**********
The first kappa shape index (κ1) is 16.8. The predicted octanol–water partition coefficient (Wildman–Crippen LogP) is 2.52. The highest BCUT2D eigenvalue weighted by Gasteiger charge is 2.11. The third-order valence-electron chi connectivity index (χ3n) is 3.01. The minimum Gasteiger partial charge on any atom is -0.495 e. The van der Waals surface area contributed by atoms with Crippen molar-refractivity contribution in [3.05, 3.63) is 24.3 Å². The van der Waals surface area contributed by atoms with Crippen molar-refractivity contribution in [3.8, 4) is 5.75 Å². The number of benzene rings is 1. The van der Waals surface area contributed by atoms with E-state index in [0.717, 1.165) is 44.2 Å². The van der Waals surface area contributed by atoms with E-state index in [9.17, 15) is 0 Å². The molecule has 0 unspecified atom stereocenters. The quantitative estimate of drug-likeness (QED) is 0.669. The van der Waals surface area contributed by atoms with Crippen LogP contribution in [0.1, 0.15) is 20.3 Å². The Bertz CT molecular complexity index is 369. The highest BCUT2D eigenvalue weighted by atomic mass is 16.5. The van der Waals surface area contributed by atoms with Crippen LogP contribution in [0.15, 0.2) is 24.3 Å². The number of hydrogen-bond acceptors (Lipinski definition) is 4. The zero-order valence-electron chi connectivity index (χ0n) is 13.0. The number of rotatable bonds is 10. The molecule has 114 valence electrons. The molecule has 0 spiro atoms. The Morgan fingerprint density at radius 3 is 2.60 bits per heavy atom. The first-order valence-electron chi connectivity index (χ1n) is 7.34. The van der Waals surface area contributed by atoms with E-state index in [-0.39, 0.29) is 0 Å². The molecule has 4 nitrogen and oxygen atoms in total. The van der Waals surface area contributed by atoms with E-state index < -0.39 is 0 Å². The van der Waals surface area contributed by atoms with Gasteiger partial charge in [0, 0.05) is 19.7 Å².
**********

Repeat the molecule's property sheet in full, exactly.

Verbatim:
The first kappa shape index (κ1) is 16.8. The predicted octanol–water partition coefficient (Wildman–Crippen LogP) is 2.52. The highest BCUT2D eigenvalue weighted by Gasteiger charge is 2.11. The third-order valence-electron chi connectivity index (χ3n) is 3.01. The minimum Gasteiger partial charge on any atom is -0.495 e. The van der Waals surface area contributed by atoms with Crippen molar-refractivity contribution in [3.05, 3.63) is 24.3 Å². The van der Waals surface area contributed by atoms with Crippen molar-refractivity contribution in [3.8, 4) is 5.75 Å². The number of benzene rings is 1. The van der Waals surface area contributed by atoms with E-state index in [0.717, 1.165) is 44.2 Å². The van der Waals surface area contributed by atoms with E-state index in [9.17, 15) is 0 Å². The molecule has 0 unspecified atom stereocenters. The quantitative estimate of drug-likeness (QED) is 0.669. The van der Waals surface area contributed by atoms with Crippen LogP contribution in [0.1, 0.15) is 20.3 Å². The Bertz CT molecular complexity index is 369. The highest BCUT2D eigenvalue weighted by atomic mass is 16.5. The van der Waals surface area contributed by atoms with Crippen LogP contribution in [0.15, 0.2) is 24.3 Å². The number of hydrogen-bond acceptors (Lipinski definition) is 4. The zero-order valence-electron chi connectivity index (χ0n) is 13.0. The number of rotatable bonds is 10. The molecule has 114 valence electrons. The molecule has 0 spiro atoms. The Morgan fingerprint density at radius 3 is 2.60 bits per heavy atom. The first-order valence-electron chi connectivity index (χ1n) is 7.34. The van der Waals surface area contributed by atoms with E-state index in [-0.39, 0.29) is 0 Å². The molecule has 4 nitrogen and oxygen atoms in total. The van der Waals surface area contributed by atoms with E-state index < -0.39 is 0 Å². The van der Waals surface area contributed by atoms with Gasteiger partial charge in [0, 0.05) is 19.7 Å².